Candace is a 47-year resident of Santa Cruz and graduate of UCSC. After a few decades traveling while in high-tech, she looked for meaningful ways to be involved in my local community. While studying key issues of land use and transportation, she recognized many serious overlooked impacts with the proposed Corridor Plan predominately on the Eastside. Because the General Plan and other key City documents are mired in planner lingo, she formed a study group named Branciforte Action Committee (B.A.C). She organized a series of Community Forums to bring awareness to City Planning and its impact on neighborhoods. Ultimately, their focus was on how to solve the real affordable housing needs of the Community. She is a member of the Save Santa Cruz Steering Committee and reImagine Santa Cruz. Last year, she was selected to be a Transportation and Public Works Commissioner. In her second career, she is an accountant. She and her partner of 36 years reside in East Morrissey.
Over the past two decades, Sandy Brown has worked for social and environmental justice as a community-labor organizer, policy advocate, researcher, and teacher. She received a BA in Politics at UCSC and a PhD in Geography from UC Berkeley, where her research focused on agricultural labor and environmental conditions and social movements in Latin America and California. Sandy has served on the Santa Cruz City Council since 2016. Her approach to public service is motivated by a lifelong commitment to advancing the goals of economic democracy, sustainability, and social justice. She currently teaches American and Environmental Studies at San Jose State University.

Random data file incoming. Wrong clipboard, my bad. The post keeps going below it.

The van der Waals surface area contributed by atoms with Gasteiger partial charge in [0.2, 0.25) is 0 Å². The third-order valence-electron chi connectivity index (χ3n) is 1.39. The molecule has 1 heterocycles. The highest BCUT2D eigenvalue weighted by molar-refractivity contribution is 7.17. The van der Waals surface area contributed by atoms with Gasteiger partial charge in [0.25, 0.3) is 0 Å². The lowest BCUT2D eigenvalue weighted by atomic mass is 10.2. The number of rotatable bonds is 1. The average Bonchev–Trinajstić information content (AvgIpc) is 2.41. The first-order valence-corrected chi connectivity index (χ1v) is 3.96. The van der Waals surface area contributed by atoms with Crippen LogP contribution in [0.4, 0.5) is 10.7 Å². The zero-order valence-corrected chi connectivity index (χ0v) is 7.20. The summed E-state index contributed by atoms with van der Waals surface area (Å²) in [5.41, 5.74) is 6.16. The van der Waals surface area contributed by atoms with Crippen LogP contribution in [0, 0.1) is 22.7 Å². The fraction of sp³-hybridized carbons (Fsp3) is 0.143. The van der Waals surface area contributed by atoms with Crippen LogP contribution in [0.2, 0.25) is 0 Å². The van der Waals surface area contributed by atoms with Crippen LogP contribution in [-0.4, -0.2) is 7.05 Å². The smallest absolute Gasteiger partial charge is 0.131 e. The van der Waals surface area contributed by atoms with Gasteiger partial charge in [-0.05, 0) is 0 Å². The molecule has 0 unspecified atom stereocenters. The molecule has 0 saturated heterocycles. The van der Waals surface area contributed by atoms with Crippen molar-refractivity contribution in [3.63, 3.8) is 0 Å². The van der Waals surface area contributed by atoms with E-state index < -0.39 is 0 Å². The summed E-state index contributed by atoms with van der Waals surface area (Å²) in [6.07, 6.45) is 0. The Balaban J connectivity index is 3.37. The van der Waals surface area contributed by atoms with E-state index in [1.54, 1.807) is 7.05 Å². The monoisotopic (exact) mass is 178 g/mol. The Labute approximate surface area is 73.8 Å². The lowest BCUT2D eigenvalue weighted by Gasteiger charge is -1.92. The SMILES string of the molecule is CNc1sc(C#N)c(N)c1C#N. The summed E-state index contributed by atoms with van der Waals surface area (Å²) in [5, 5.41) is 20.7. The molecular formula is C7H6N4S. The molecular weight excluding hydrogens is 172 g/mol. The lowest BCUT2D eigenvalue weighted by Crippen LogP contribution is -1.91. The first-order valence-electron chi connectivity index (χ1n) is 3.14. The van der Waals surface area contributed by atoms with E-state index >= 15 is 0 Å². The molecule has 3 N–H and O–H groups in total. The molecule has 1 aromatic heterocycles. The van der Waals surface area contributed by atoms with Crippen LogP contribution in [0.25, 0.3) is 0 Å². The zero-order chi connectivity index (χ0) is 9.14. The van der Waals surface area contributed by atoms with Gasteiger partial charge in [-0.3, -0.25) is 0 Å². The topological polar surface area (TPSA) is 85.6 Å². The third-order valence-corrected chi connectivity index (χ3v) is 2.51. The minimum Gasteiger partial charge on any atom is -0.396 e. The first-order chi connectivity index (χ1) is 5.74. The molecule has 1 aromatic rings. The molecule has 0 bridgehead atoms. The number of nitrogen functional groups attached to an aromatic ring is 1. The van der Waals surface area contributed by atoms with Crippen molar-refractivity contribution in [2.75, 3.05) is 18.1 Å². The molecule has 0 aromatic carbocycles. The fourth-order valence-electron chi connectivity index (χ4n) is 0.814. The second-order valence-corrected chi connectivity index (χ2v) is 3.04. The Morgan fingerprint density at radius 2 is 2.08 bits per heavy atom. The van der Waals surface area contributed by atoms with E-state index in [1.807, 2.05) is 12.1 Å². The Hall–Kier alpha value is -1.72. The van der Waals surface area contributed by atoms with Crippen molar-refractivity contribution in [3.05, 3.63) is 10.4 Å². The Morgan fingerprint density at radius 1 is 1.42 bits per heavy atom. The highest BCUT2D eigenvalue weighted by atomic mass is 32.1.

Born and raised in Watsonville, Rebecca graduated from Watsonville High School in 1965. She earned an associate’s degree in bilingual and bicultural studies from Cabrillo College, then transferred to UC Santa Cruz and graduated with a bachelor’s in politics as well as a teaching credential. She also has a master’s in education administration. She served on the Cabrillo College Board of Trustees for twenty years, until 2012. In 1990 she was Chair of the Watsonville Housing Task Force that led to the adoption of the city Inclusionary Ordinance. She has been a commissioner on the Santa Cruz County Housing Authority since 2015. And more recently as Mayor, she asked for an Emergency city council meeting to adopt the first Eviction Moratorium in the County.